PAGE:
I did a 206 a few years ago, and I did it the same way I always do cambelt changes. Forget timing marks. I simply put a white mark on each sprocket and corresponding marks on the belt. Then remove the belt, lay it on top of the new belt, transpose all the marks, and fit the new belt aligning with the marks on the sprockets.
I can't recall the tightening procedure, but I certainly didn't use any special tools.
PS the only difficult part of the job was getting the plastic inner wing off to get access. The "captive" nuts were rusted up but turned inside the plastic housings. I think I ended up hacking it free and then doing some kind of bodge afterwards.
The special tool for setting the tension is not needed: I changed Peugoet 106 1.1 petrol using a internal house door square rod about 10cms long: fits perfectly in square hole in cambelt tensioner. Fitted 1.5kg weight on 80mm from the end another rod connected at right angles to the square one. (as described in Peugeot 106 manual)
Peugeot dealers use a special tool to tension the timing belt. A similar tool may be fabricated using a suitable square-section bar attached to an arm made from a metal strip; a hole should be drilled in the strip at a distance of 80 mm from the centre of the squaresection bar. Fit the tool to the hole in the tensioner pulley, keeping the tool arm as close to the horizontal as possible, and hang a 1.5 kg (3.3 lb) weight from the hole in the tool (see illustration). In the absence of an object of the specified weight, a spring balance can be used to exert the required force, ensuring that the spring balance is held at 90° to the tool arm. Slacken the pulley retaining nut, allowing the weight or force exerted (as applicable) to push the tensioner pulley against the belt, then retighten the pulley nut.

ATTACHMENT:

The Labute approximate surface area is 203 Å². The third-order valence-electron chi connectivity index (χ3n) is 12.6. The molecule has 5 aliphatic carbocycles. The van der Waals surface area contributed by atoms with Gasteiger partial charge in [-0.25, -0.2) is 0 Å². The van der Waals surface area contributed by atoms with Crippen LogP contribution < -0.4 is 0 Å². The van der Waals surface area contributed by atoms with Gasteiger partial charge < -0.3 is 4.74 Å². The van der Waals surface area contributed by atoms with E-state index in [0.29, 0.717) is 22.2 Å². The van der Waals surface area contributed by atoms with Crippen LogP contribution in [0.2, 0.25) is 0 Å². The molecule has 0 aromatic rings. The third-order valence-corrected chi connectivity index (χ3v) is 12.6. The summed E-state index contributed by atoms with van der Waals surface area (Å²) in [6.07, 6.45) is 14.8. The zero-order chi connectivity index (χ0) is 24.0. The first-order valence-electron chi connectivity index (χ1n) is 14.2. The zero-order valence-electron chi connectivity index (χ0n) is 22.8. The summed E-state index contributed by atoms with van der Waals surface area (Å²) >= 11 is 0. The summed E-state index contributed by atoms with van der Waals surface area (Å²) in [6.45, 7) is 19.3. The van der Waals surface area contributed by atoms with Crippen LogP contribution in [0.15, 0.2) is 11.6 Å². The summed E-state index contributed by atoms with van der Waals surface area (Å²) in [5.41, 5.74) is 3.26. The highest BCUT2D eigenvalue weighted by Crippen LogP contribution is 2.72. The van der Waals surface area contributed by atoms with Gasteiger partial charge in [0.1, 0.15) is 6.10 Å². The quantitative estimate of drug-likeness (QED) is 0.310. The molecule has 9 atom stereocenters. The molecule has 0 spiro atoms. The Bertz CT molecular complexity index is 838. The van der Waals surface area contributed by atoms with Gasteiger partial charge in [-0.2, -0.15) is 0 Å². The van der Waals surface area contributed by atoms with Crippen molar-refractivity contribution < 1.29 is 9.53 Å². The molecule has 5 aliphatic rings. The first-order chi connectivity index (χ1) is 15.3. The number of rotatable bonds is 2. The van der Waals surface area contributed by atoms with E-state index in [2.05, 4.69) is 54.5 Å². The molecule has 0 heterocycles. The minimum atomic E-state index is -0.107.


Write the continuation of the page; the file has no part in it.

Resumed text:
I thought it might be something simple as you discribed.
But can anyone answer, 'What is the other tool as discribed in the Haynes Manual used on the Rockers', what does it do and is something similar needed to replace the Belt. The manual don't explain its purpose.
I can understand the electronic measuring device is for setting the belt tension to the book, but am concerned what the other tool as discribed above is for.
Most British company car drivers (88 per cent)admit to regularly exceeding the speed limit on motorways, compared to around two-thirds (67 per cent) of private motorists, according to the RAC’s Report on Motoring 2014.